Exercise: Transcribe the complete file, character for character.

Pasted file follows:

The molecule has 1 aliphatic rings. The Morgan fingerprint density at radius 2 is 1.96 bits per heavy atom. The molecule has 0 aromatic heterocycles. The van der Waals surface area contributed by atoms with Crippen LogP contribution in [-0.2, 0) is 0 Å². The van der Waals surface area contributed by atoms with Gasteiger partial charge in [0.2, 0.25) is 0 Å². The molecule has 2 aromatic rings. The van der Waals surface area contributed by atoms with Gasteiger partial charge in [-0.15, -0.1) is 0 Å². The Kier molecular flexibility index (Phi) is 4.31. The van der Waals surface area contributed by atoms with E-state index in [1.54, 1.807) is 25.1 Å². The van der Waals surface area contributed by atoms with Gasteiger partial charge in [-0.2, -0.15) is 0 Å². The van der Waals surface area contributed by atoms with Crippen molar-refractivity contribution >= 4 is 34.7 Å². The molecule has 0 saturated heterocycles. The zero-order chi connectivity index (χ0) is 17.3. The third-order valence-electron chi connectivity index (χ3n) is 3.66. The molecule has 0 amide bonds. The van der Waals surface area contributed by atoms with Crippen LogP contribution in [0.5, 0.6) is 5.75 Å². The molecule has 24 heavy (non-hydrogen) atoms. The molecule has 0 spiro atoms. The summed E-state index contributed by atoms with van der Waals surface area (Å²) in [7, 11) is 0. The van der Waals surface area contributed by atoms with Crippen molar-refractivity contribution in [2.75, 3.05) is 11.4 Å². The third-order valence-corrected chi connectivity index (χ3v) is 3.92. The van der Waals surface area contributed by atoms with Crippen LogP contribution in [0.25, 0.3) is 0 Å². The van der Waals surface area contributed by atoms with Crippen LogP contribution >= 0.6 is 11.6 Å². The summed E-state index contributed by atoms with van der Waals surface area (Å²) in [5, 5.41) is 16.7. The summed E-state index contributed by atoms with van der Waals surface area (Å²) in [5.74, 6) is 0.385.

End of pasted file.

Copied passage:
The molecule has 1 aliphatic rings. The Morgan fingerprint density at radius 2 is 1.96 bits per heavy atom. The molecule has 0 aromatic heterocycles. The van der Waals surface area contributed by atoms with Crippen LogP contribution in [-0.2, 0) is 0 Å². The van der Waals surface area contributed by atoms with Gasteiger partial charge in [0.2, 0.25) is 0 Å². The molecule has 2 aromatic rings. The van der Waals surface area contributed by atoms with Gasteiger partial charge in [-0.15, -0.1) is 0 Å². The Kier molecular flexibility index (Phi) is 4.31. The van der Waals surface area contributed by atoms with E-state index in [1.54, 1.807) is 25.1 Å². The van der Waals surface area contributed by atoms with Gasteiger partial charge in [-0.2, -0.15) is 0 Å². The van der Waals surface area contributed by atoms with Crippen molar-refractivity contribution >= 4 is 34.7 Å². The molecule has 0 saturated heterocycles. The zero-order chi connectivity index (χ0) is 17.3. The third-order valence-electron chi connectivity index (χ3n) is 3.66. The molecule has 0 amide bonds. The van der Waals surface area contributed by atoms with Crippen LogP contribution in [0.5, 0.6) is 5.75 Å². The molecule has 24 heavy (non-hydrogen) atoms. The molecule has 0 spiro atoms. The summed E-state index contributed by atoms with van der Waals surface area (Å²) in [7, 11) is 0. The van der Waals surface area contributed by atoms with Crippen molar-refractivity contribution in [2.75, 3.05) is 11.4 Å². The third-order valence-corrected chi connectivity index (χ3v) is 3.92. The van der Waals surface area contributed by atoms with Crippen LogP contribution in [0.25, 0.3) is 0 Å². The van der Waals surface area contributed by atoms with Crippen LogP contribution >= 0.6 is 11.6 Å². The summed E-state index contributed by atoms with van der Waals surface area (Å²) in [5, 5.41) is 16.7. The summed E-state index contributed by atoms with van der Waals surface area (Å²) in [5.74, 6) is 0.385.